Governments, industries and farmers across the world must join together to tackle the 'major unsolved challenge' of nitrogen pollution, experts told a World Environment Day summit in India today (June 4).
Nitrogen poses multiple threats to human health and the environment, as it is simultaneously contributing to poor air and water quality plus climate change.
Some 80% of the nitrogen from fertilizers and manure is lost to the atmosphere and water courses, which is compounded by emissions from vehicles and factories. Added up, these flows cause a cocktail of worsening nitrogen pollution.
Nitrogen is the largest fraction of PM2.5 (particulate matter) air pollution that gets deep in to lungs and contributes to cardiovascular and respiratory illness, while in drinking water it increases the risk of cancer.
Nitrogen pollution through the air, water and soil is also a major cause of loss of biodiversity. For example, it stimulates growth of certain plantlife such as rough grasses at the expense of more sensitive species with a high conservation value and also increases algal blooms, which cause the death of fish by reducing oxygen levels in water.
Despite all this, there has been little global action to tackle the problem, according to Prof Mark Sutton of the UK's Centre for Ecology & Hydrology, who heads a UN-backed global coalition of scientists and institutions ¬ which aims to fight pollution by promoting better management of the nitrogen cycle.
The environmental physicist, who is director of INMS (International Nitrogen Management System), led an international seminar in New Delhi a day before annual World Environment Day (June 5), which this year is hosted by India.
The panel of speakers at the session also included Prof N. Raghuram, president of the Indian Nitrogen Group, and WWF International president Pavan Sukhdev, at an event including Indian government ministers, scientists and other stakeholders.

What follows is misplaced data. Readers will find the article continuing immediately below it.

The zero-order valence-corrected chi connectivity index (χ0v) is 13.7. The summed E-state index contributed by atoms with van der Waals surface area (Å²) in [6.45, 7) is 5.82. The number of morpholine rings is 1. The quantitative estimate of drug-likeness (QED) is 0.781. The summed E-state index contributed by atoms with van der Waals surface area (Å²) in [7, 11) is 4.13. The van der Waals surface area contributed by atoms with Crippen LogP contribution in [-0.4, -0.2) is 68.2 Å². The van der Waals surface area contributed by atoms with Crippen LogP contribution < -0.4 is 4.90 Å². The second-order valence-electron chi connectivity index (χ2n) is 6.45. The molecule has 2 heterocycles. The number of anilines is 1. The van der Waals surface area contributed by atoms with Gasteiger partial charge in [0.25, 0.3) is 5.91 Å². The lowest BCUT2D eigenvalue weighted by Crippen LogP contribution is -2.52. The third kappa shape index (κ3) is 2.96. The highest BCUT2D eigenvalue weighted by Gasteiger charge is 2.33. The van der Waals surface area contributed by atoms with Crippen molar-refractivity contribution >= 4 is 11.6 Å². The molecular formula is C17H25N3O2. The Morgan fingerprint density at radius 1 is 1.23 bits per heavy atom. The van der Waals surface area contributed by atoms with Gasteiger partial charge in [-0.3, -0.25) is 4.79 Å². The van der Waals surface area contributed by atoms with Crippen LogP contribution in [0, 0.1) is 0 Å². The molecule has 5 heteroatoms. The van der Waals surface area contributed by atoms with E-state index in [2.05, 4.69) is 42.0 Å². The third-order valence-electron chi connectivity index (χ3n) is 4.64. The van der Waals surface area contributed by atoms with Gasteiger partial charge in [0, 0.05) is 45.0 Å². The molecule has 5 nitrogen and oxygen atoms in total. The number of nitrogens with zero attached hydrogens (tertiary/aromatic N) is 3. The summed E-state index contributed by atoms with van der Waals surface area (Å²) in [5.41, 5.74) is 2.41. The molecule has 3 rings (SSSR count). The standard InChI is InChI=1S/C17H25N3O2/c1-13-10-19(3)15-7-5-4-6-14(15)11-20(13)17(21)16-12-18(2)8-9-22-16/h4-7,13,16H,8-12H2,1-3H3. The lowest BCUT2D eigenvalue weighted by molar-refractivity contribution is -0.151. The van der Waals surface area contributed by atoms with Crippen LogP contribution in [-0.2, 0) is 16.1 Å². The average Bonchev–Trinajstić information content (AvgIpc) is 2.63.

Opening the session, titled Nitrogen: Joining up for a Cleaner Environment, today (June 4) in New Delhi, Prof Sutton explained there were many benefits of good nitrogen management. He said: "By joining up across the nitrogen cycle we aim to combine the environmental and economic arguments that will help mobilise governments, farmers and industry to manage the world's nitrogen more effectively."
While the problem and effects of pollution from vehicle emissions on air quality, human health and climate change is widely known, the impact of nitrogen pollution from agriculture has been less well publicised.
As part of his efforts to make India more environmentally friendly, prime minister Narendra Modi has asked the country's farmers to cut consumption of nitrogen-based fertilizers by half by 2022. Prof Sutton suggested that in addition to reduced use of such fertilizers by farmers across the world, there should also be more effective recycling of existing nitrogen sources such as excrement.
Prof Raghuram, who co-led the first Indian Nitrogen Assessment (2017), added: "As fertilizer, nitrogen is one of the main inputs to agriculture, but inefficiencies along the food chain mean about 80% of nitrogen is wasted, contributing to air and water pollution plus greenhouse gas emissions, thereby causing threats for human health, ecosystems and livelihoods.
"Timely scaling up of the recent initiatives of the Indian government towards improving nitrogen fertilizer use efficiency, rural toilets, sustainable fuels etc can moderate India's nitrogen footprint on a scale that few countries can match."
Meanwhile, in industry, a huge nitrogen resource is lost when nitrogen oxides from combustion are emitted to the atmosphere, exacerbating air pollution. Prof Sutton advocates improving methods to recapture nitrogen oxides and turn them into nitrates, which could be used by the chemical industry for uses such as fertilizer.